Deputy Prime Minister and Finance Minister, Heng Swee Keat has made some important announcements in the third round of Budget measures to tackle the Covid-19 situation. Major development being that firms in all sectors will have 75 percent of their local employees' wages subsidised for the month of April. They will also receive the first payout under the enhanced Jobs Support Scheme (JSS) this month, instead of next month, to help with cash flow.
The wage subsidy applies to the first $4,600 of wages paid this month for each of the more than 1.9 million Singaporean and permanent resident employees.
The payouts were to be in three tranches in May, July and October, with the monthly wage cap raised from $3,600 to $4,600. The higher support for April is temporary, and the scheme will revert to normal levels beyond that.
The enhanced scheme was one among many additional measures that were announced to help Singapore to cope with the disruption stemming from the spread of COVID-19, which he termed the Solidarity Budget.
"The aim of this strong support is to directly reduce firms' wage costs, to help them retain their workers. I expect firms to make use of this Jobs Support Scheme to continue paying your workers and refrain from putting workers on no-pay leave during this period, or worse, retrenching them." said DPM Heng.
"We will monitor the situation carefully together with our tripartite partners, and take action where needed." added Heng.
Most workplaces, apart from those providing essential services or in key economic sectors, will be closed for about a month from tuesday in order to break the chain of transmission of Covid-19.
But firms should still retain and pay their workers, emphasised Heng.
The additional subsidy from the temporary enhancement will first be calculated based on wages paid in October 2019, and later adjusted based on wages paid in April 2020. This means that employers which do not pay their staff wages this month will not benefit from the payout.
Heng has further clarified that the salary ceiling, which is based on the median wage level of full-time employed residents, does not mean that workers earning beyond that amount do not qualify. It means that regardless of how much they earn, the maximum subsidy for their pay will be 75 percent of $4,600, which is $3,450.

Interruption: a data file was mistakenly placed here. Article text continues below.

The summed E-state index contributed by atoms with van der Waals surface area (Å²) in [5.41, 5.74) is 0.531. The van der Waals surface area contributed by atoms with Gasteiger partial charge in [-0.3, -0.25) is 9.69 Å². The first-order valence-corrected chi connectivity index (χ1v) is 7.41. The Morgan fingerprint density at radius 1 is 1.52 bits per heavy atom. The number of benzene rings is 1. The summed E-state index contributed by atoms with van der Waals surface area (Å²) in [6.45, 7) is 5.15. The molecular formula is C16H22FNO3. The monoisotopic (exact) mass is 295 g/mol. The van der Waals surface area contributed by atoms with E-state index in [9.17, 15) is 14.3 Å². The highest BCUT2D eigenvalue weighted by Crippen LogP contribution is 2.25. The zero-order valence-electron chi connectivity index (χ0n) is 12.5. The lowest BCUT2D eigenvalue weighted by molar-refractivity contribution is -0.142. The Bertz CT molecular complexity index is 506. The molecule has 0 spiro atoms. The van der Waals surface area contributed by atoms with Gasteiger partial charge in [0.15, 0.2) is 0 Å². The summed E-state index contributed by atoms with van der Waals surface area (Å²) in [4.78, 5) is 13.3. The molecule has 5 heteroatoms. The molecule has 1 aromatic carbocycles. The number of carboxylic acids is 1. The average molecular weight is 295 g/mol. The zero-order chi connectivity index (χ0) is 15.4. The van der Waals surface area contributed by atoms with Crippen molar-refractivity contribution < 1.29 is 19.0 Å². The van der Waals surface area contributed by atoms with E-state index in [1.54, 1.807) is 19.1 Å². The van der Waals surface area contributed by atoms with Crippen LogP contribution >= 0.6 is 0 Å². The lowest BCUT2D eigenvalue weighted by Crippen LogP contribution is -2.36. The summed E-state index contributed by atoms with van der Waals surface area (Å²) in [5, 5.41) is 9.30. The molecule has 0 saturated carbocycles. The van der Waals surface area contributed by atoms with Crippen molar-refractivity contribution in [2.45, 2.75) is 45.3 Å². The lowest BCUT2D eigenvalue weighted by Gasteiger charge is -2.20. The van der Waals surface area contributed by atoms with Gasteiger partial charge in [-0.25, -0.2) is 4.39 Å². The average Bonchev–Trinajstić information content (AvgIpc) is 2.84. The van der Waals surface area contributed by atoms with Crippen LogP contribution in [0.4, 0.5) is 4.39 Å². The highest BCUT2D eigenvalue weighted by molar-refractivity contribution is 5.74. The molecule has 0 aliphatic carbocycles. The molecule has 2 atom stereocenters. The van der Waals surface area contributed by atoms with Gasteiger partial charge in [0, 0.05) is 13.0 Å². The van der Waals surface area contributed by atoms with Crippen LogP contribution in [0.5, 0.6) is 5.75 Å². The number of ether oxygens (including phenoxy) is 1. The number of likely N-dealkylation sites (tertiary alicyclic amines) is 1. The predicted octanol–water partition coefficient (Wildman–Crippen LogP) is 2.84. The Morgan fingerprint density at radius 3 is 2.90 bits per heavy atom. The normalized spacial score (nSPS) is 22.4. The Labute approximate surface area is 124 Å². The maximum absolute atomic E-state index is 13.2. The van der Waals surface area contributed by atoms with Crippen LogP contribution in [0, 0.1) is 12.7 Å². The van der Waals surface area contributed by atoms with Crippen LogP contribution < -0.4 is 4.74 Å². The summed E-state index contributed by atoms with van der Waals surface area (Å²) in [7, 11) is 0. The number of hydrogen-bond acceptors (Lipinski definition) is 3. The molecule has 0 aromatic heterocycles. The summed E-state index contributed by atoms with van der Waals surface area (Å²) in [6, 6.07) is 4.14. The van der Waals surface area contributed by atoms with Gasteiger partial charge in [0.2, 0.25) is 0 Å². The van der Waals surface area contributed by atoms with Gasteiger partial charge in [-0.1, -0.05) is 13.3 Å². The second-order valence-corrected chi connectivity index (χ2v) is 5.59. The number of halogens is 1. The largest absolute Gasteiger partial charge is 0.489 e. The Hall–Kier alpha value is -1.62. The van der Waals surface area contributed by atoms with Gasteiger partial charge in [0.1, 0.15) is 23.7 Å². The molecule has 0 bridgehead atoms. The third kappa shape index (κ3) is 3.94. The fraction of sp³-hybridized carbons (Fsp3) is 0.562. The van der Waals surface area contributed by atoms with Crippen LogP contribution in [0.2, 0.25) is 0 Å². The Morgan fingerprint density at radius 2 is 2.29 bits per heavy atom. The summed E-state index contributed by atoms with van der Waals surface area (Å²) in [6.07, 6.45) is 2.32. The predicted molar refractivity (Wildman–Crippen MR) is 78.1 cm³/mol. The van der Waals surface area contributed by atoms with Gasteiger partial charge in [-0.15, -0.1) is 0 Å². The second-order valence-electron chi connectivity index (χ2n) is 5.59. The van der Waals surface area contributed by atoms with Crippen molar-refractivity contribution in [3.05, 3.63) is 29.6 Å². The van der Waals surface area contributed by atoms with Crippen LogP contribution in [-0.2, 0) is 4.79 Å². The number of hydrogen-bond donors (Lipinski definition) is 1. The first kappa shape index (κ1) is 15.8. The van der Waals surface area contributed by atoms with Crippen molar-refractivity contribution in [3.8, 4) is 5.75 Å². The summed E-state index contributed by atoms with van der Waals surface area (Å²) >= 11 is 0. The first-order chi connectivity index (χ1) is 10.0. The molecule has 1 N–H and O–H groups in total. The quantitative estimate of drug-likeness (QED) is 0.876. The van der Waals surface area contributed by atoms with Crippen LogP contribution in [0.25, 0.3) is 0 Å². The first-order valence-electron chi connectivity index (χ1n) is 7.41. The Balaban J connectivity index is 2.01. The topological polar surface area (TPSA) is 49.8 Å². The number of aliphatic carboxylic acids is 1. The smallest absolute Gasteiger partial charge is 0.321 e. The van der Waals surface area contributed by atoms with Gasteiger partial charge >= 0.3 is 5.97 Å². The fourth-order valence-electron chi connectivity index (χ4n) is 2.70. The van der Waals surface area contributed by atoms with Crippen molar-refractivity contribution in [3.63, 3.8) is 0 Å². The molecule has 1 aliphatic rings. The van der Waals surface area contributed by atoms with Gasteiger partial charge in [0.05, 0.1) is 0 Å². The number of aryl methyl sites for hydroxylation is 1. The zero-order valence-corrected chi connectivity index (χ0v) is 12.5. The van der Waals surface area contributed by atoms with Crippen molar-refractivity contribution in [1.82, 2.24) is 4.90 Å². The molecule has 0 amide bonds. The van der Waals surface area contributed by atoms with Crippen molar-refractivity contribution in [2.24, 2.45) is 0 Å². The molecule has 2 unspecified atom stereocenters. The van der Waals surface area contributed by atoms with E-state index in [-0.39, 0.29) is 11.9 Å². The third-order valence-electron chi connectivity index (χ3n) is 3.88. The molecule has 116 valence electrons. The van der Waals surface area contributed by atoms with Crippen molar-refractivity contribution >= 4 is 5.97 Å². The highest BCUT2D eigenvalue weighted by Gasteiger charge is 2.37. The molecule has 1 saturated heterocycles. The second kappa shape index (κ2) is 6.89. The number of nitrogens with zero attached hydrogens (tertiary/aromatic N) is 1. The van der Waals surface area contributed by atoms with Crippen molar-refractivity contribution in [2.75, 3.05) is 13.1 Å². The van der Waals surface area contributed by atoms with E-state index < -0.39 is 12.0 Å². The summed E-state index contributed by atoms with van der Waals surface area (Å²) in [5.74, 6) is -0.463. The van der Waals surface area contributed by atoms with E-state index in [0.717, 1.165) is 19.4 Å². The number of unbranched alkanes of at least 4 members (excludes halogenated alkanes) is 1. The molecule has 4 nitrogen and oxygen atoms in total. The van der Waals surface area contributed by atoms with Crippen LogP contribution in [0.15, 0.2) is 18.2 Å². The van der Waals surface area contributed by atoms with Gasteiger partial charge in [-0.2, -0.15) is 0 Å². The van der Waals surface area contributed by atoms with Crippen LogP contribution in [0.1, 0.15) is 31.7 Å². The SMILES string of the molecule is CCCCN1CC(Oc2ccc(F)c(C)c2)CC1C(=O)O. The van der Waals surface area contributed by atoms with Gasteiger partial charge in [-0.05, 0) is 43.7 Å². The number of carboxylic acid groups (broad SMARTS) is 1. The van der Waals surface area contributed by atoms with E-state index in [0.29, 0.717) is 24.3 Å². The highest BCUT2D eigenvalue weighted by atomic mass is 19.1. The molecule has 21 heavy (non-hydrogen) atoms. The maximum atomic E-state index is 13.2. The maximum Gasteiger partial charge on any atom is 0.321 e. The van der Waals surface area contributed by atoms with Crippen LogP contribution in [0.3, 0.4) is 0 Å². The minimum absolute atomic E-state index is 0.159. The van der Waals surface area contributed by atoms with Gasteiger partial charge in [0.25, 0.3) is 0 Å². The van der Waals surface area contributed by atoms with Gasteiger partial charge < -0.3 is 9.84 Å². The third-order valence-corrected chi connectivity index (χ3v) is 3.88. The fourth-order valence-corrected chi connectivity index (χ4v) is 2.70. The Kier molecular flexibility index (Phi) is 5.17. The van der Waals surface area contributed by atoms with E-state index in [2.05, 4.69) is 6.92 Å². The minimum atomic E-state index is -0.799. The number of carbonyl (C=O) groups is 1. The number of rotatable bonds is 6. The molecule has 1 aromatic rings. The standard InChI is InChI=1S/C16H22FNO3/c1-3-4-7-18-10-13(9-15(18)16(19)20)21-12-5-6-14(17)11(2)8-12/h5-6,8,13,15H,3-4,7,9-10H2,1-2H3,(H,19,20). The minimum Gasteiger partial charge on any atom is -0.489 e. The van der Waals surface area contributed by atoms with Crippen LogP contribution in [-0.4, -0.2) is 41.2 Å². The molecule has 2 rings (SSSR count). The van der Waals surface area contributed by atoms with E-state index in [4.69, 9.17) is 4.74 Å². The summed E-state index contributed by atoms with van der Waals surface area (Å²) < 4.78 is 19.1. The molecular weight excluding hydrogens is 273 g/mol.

Firms on Giro and PayNow will start receiving the first payout next week, while those which are not will receive their payouts by cheque, starting about a week later.
To further ease labour costs during these four weeks, employers will receive a foreign worker levy rebate of $750 for each work permit or S Pass holder, based on previous levies paid in 2020, said Heng.
This will be paid out as early as April 21, and is to help them pay and take care of the upkeep of their workers, and prepare their workforce to restart when the circuit breaker is lifted, he added.
"Many employers also hire foreign workers on work permits and S Passes. In the same spirit, employers should take care of these workers who will also face difficulties during this circuit breaker period."
He also said that the foreign worker levy due in April will be waived, which he first announced in a Facebook post last Saturday.
"The Government recognizes that firms have been paying foreign worker levies in normal times. So in these exceptional times, we are temporarily redirecting resources back to the firms, to enable them to provide support for their foreign workers," added Heng.
Not only Singapore, governments across the globe are not leaving any stone unturned to manage the situation with relief packages, compensations and schemes. Here is a look at what some reliefs that governments have announced for their workforce in the wake of the growing COVID-19 pandemic: How governments are responding to COVID-19.